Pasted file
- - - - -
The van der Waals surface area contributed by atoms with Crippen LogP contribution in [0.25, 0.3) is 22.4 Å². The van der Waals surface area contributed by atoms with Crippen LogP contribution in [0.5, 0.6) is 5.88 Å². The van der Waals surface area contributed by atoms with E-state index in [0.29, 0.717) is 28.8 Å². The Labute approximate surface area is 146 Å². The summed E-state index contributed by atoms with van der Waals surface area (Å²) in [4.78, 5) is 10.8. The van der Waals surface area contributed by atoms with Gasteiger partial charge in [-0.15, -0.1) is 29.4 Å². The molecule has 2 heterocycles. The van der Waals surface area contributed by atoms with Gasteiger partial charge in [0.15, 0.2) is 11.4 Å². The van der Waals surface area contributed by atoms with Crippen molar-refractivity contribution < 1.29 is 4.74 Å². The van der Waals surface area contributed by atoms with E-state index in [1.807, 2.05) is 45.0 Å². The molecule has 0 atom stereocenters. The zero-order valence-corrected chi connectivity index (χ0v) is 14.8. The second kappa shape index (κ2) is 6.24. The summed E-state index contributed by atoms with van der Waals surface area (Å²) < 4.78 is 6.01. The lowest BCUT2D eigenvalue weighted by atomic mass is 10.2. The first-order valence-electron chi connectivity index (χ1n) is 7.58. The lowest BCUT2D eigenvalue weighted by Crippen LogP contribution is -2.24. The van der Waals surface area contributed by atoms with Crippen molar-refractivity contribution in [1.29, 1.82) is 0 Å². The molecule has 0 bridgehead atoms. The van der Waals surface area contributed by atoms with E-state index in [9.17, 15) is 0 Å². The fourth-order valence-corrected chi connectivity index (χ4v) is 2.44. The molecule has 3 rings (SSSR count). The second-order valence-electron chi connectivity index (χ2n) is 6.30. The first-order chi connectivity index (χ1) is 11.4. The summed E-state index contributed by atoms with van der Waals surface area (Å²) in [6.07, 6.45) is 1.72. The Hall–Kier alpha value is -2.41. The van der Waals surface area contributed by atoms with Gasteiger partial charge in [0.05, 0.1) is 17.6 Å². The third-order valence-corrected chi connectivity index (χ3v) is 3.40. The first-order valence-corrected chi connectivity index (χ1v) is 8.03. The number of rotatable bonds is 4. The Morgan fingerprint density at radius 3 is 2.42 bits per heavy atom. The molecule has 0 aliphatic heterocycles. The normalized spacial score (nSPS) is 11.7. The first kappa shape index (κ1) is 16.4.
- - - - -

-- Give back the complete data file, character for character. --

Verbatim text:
The van der Waals surface area contributed by atoms with Crippen LogP contribution in [0.25, 0.3) is 22.4 Å². The van der Waals surface area contributed by atoms with Crippen LogP contribution in [0.5, 0.6) is 5.88 Å². The van der Waals surface area contributed by atoms with E-state index in [0.29, 0.717) is 28.8 Å². The Labute approximate surface area is 146 Å². The summed E-state index contributed by atoms with van der Waals surface area (Å²) in [4.78, 5) is 10.8. The van der Waals surface area contributed by atoms with Gasteiger partial charge in [-0.15, -0.1) is 29.4 Å². The molecule has 2 heterocycles. The van der Waals surface area contributed by atoms with Gasteiger partial charge in [0.15, 0.2) is 11.4 Å². The van der Waals surface area contributed by atoms with Crippen molar-refractivity contribution < 1.29 is 4.74 Å². The van der Waals surface area contributed by atoms with E-state index in [1.807, 2.05) is 45.0 Å². The molecule has 0 atom stereocenters. The zero-order valence-corrected chi connectivity index (χ0v) is 14.8. The second kappa shape index (κ2) is 6.24. The summed E-state index contributed by atoms with van der Waals surface area (Å²) < 4.78 is 6.01. The lowest BCUT2D eigenvalue weighted by atomic mass is 10.2. The first-order valence-electron chi connectivity index (χ1n) is 7.58. The lowest BCUT2D eigenvalue weighted by Crippen LogP contribution is -2.24. The van der Waals surface area contributed by atoms with Crippen molar-refractivity contribution in [1.29, 1.82) is 0 Å². The molecule has 0 bridgehead atoms. The van der Waals surface area contributed by atoms with E-state index in [9.17, 15) is 0 Å². The fourth-order valence-corrected chi connectivity index (χ4v) is 2.44. The molecule has 3 rings (SSSR count). The second-order valence-electron chi connectivity index (χ2n) is 6.30. The first-order chi connectivity index (χ1) is 11.4. The summed E-state index contributed by atoms with van der Waals surface area (Å²) in [6.07, 6.45) is 1.72. The Hall–Kier alpha value is -2.41. The van der Waals surface area contributed by atoms with Gasteiger partial charge in [0.05, 0.1) is 17.6 Å². The third-order valence-corrected chi connectivity index (χ3v) is 3.40. The first-order valence-corrected chi connectivity index (χ1v) is 8.03. The number of rotatable bonds is 4. The Morgan fingerprint density at radius 3 is 2.42 bits per heavy atom. The molecule has 0 aliphatic heterocycles. The normalized spacial score (nSPS) is 11.7. The first kappa shape index (κ1) is 16.4.